LAUREL COUNTY, Ky. — After using blackmail to extort a greater percentage of occupational tax revenues from the county, the City of London used another unsettling tactic Monday night to bolster its financial future: divorce.
“Ladies and gentlemen, it’s time we took control of our own future,” London Mayor Troy Rudder said as the London City Council voted to establish its own tourism and convention commission.
With that, council members walked out on a relationship with the London-Laurel County Tourism Commission that, from their own admission, has been successful in making the area a prime tourist stop in Southeastern Kentucky.
And they didn’t even leave a message, a note on the wall or anything when they slammed the door.
At the same time as the council’s vote, Rodney Hendrickson was across town wrapping up a long, successful day coordinating a junior golf tournament at Crooked Creek that has brought about 500 families into London from all over the world.
He began getting texts and phone calls about the city’s vote which neither he, nor any other tourist commission member, knew anything about. Today, Hendrickson and tourism co-executive director Kim Collier are probably wondering if they’re going to have a job.
Rudder confirmed at this point the city has no plans to confiscate any of the three percent motel room tax currently funding the London-Laurel County Tourism Commission, which will leave that revenue in place and ensure the commission’s future. The folks over at the Wilderness Road Center will be glad to find that out.
The mayor said the city will fund its seven-member tourism commission internally at first, with the option of tacking on its own transient room tax at a later date, similar to what Somerset did a few months ago when it formed a tourism commission for that city. Hotels in Somerset are now paying a seven percent room tax.
Rudder also said he talked with a few mayors from around the area who agreed with London’s idea of establishing its own tourism commission. But for what reason? The Somerset mayor was openly hostile and said his city had been “excluded” from participating in the joint city-county tourism commission, so they started their own. London can’t say it’s been excluded as the reason it wants to go it alone.
So what is the main reason London wants a divorce? Sources indicate that while everything appears all lovey-dovey on the surface, friction has developed over a proposed restaurant tax, and to some extent, competition between The Party Barn and the London Community Center.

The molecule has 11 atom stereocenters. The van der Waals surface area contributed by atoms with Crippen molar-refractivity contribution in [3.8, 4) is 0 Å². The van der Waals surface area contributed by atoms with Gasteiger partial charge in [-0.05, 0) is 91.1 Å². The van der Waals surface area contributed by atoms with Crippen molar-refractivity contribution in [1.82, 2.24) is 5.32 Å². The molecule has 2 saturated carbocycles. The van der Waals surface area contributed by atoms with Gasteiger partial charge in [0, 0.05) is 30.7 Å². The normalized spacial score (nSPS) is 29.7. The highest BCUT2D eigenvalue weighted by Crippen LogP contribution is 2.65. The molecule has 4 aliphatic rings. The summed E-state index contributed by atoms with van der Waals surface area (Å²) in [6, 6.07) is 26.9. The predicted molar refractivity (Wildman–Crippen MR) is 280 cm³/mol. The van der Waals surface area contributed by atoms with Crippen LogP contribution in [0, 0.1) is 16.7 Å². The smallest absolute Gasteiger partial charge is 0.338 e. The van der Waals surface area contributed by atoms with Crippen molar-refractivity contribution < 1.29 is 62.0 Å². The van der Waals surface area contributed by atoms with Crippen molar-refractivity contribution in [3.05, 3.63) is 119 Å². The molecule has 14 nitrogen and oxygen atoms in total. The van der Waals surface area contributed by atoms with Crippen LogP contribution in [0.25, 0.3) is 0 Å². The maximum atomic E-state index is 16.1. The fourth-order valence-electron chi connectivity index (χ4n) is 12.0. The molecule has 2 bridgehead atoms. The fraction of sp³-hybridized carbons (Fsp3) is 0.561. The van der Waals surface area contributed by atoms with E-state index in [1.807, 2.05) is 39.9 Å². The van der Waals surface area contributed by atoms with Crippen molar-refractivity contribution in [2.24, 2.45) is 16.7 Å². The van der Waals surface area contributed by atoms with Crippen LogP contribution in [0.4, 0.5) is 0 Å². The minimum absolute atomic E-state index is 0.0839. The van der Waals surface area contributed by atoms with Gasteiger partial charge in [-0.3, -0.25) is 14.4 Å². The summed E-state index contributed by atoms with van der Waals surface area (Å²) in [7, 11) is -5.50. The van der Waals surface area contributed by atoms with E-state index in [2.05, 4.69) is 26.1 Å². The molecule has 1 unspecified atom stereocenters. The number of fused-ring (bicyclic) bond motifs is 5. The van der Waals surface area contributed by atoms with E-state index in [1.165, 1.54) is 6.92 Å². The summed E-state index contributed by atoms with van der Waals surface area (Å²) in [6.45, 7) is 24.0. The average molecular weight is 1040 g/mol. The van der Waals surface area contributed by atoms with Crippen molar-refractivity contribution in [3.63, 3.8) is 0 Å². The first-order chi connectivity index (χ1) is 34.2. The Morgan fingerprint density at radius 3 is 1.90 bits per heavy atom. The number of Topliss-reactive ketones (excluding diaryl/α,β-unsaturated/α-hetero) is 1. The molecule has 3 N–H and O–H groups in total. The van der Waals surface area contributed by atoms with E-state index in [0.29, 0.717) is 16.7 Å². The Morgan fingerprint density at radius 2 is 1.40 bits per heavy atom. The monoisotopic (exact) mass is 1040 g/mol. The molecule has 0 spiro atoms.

The city has the option to pass a restaurant tax to help fund tourism-related activities. It’s been bandied about for years. Under the current setup, all the revenue would go to the London-Laurel Tourism Commission, with a percentage going to London at an agreed-upon rate. That’s creating a conflict.
The tourism commission has always maintained it would split the restaurant tax 50-50 with the city. Rudder and other council members apparently thought a 75-25 split in the city’s favor was a better scenario.
Now, that potential disagreement is entirely moot because London will keep 100 percent of the proposed restaurant tax for its own tourism and convention commission. The city has a wellness park and other tourism-related activities it is trying to develop with dwindling revenues.
The London-Laurel County Tourism Commission has spent millions of dollars, from federal and state grants and its own motel-tax revenues, to develop Heritage Hills, commonly referred to as the Party Barn. It was initially supposed to be a civil war museum, but has basically turned into a gathering place that competes for weddings, meetings and other events directly with the London Community Center. Another potential for conflict.
The city seems intent on undertaking another money-power grab with reckless disregard for the spirit of cooperation that has made London-Laurel County unique in the area, and prosperous. How exactly will two tourism commissions work in Laurel County? Probably not very well and with a lot of confusion and overlap. More government bureaucracy, as the Tea Party calls it.
The way the city council handled the vote, without notice to the other tourism commission and the people it affects, tells of a greedy and arrogant attitude that has somehow crept into the ductwork at London City Hall.
This is now the message from city leaders to anyone doing business with the City of London: Give us what we want or we’ll serve you with papers and take it ourselves.